Angel Otero Takes a Trip Down Memory Lane
2 min read · 10 May 2023
Angel Otero. Photo by Javier Romero. Courtesy of Hauser and Wirth
Angel Otero is on the HENI News radar after making his successful debut with a mega gallery in its New York and Hong Kong spaces.
Angel Otero's work has gained significant attention in the art market, with his HENI Score—a unique artist sentiment index— increasing by 107% in the past three months. His auction market sales have totaled $3.23m over the past two years. Recently, works such as Butterflies Drinking Crocodile Tears (2016) and All Smiles (2019) sold for $258,900 and $242,700 respectively at Phillips, Hong Kong, both for more than their upper estimates.
Otero’s profile was boosted when he joined the mega gallery Hauser and Wirth after a decade of representation by Lehmann Maupin and also Vielmetter, Los Angeles. He has also shown at Kavi Gupta, Chicago. In 2022, Otero had solo shows in Hauser and Wirth's New York and Hong Kong spaces.
To find out more about the artist and gain an insight into his work and rising market, see Angel Otero’s HENI Dashboard. A unique feature of HENI News, HENI Dashboards allows you to discover thousands of artists who you may not be familiar with along with well-known names.
Born in Puerto Rico in 1981, Otero studied in Chicago before moving to New York. He currently lives and works in Brooklyn. He also has a studio in Puerto Rico and one in the Hudson Valley. Otero is best known for blending abstraction and representation in his work, which often refers to memories of growing up in Puerto Rico, as well as his innovative use of materials in creating his paintings.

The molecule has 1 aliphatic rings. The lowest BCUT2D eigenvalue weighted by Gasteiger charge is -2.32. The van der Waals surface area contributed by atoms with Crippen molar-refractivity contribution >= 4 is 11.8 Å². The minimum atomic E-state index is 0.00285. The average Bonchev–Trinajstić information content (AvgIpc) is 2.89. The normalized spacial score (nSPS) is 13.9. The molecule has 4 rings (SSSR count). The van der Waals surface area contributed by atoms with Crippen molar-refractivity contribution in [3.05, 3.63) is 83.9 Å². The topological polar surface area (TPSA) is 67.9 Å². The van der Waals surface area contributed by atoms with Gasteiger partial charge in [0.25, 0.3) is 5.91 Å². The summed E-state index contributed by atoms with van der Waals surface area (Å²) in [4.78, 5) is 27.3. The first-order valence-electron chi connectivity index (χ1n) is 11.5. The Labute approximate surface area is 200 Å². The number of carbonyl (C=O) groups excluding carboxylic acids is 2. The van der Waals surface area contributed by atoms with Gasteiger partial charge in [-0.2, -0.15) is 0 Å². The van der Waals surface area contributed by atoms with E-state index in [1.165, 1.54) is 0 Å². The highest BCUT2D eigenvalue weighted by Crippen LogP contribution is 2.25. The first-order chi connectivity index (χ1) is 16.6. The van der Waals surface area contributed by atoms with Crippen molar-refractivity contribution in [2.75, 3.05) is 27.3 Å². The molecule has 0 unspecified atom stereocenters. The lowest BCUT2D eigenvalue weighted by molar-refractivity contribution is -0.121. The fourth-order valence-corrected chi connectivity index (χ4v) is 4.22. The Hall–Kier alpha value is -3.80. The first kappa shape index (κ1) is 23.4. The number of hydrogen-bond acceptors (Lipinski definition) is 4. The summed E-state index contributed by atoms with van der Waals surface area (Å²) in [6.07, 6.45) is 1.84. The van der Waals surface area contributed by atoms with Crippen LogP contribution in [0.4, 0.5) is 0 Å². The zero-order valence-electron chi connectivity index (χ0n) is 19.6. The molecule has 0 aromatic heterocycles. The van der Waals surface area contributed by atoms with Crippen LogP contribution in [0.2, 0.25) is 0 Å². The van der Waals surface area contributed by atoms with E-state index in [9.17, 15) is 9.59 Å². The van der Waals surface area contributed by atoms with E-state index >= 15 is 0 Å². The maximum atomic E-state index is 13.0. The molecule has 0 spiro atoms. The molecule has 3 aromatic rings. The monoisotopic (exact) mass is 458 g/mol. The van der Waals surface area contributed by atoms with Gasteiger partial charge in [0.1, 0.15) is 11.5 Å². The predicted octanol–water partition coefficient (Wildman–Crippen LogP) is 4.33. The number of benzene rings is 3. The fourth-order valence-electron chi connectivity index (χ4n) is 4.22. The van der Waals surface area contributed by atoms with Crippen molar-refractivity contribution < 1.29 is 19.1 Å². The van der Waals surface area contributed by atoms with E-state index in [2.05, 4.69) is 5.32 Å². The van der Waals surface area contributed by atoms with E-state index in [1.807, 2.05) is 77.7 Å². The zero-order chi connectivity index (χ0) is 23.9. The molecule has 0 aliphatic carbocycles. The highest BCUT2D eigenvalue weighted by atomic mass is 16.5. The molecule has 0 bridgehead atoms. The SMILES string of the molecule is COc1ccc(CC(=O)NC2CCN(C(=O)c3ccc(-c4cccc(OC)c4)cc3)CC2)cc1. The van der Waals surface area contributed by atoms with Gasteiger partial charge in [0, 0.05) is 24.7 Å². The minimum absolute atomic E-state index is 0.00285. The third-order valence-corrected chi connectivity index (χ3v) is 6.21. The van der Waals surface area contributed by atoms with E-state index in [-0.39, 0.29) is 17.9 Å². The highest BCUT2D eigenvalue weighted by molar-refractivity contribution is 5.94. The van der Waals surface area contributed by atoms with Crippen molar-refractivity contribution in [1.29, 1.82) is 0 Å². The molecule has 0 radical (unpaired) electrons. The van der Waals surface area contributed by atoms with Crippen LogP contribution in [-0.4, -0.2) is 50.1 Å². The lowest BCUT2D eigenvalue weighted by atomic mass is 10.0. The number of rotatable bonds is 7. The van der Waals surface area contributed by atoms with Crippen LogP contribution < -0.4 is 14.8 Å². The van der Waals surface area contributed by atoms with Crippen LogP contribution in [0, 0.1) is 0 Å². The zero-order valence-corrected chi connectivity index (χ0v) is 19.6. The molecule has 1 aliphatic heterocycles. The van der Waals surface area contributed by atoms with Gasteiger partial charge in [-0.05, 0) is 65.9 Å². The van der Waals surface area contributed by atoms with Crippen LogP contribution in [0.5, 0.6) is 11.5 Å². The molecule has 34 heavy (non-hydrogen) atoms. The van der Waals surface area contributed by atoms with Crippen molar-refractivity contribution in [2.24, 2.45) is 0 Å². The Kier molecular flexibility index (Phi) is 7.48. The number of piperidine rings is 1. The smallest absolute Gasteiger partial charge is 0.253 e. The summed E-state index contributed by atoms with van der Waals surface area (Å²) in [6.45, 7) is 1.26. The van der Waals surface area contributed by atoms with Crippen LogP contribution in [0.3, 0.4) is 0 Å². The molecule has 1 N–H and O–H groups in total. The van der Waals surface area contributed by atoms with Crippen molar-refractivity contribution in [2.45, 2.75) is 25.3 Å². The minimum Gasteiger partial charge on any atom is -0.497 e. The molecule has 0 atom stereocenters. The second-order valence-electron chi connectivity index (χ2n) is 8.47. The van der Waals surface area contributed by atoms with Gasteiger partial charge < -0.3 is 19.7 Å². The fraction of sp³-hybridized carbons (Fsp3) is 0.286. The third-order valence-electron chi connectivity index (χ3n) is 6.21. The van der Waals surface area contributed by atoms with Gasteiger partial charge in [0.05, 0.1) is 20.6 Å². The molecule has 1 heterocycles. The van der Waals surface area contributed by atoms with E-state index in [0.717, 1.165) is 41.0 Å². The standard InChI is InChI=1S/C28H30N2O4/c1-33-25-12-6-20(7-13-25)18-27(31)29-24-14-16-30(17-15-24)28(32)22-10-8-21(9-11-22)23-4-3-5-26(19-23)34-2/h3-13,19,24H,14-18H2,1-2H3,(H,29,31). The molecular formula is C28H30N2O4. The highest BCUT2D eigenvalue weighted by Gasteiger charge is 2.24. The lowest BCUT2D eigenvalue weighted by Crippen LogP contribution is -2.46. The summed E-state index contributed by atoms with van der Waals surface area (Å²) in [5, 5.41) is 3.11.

Otero creates what he calls "oil skin" paintings by layering oil paint onto a silicone sheet, peeling it off, and then manipulating the resulting "skin" onto a canvas or other surface. This technique creates a complex texture and depth within the painting. His large-scale paintings have been said to resemble tapestries.
In 2020, he told Hyperallergic about the greater figurative content of his paintings, partly prompted by the Covid pandemic. Otero said: “I had a group of old paintings in my Brooklyn studio, some made ten years ago, that I didn’t feel were particularly successful — they were abstract and grounded in art historical references, Picasso, de Kooning, Gorky — but they still felt a bit vague to me. I mounted them on a truck and drove upstate [to the Hudson Valley], and used them as a sort of starting point to paint compositions based on different interiors, primarily from my grandmother’s house in San Juan, where I was raised.”
A fast rising star since a student, Otero had his first major solo museum show at the Bronx Museum in 2017, less than a decade after graduating from the School of the Art Institute of Chicago.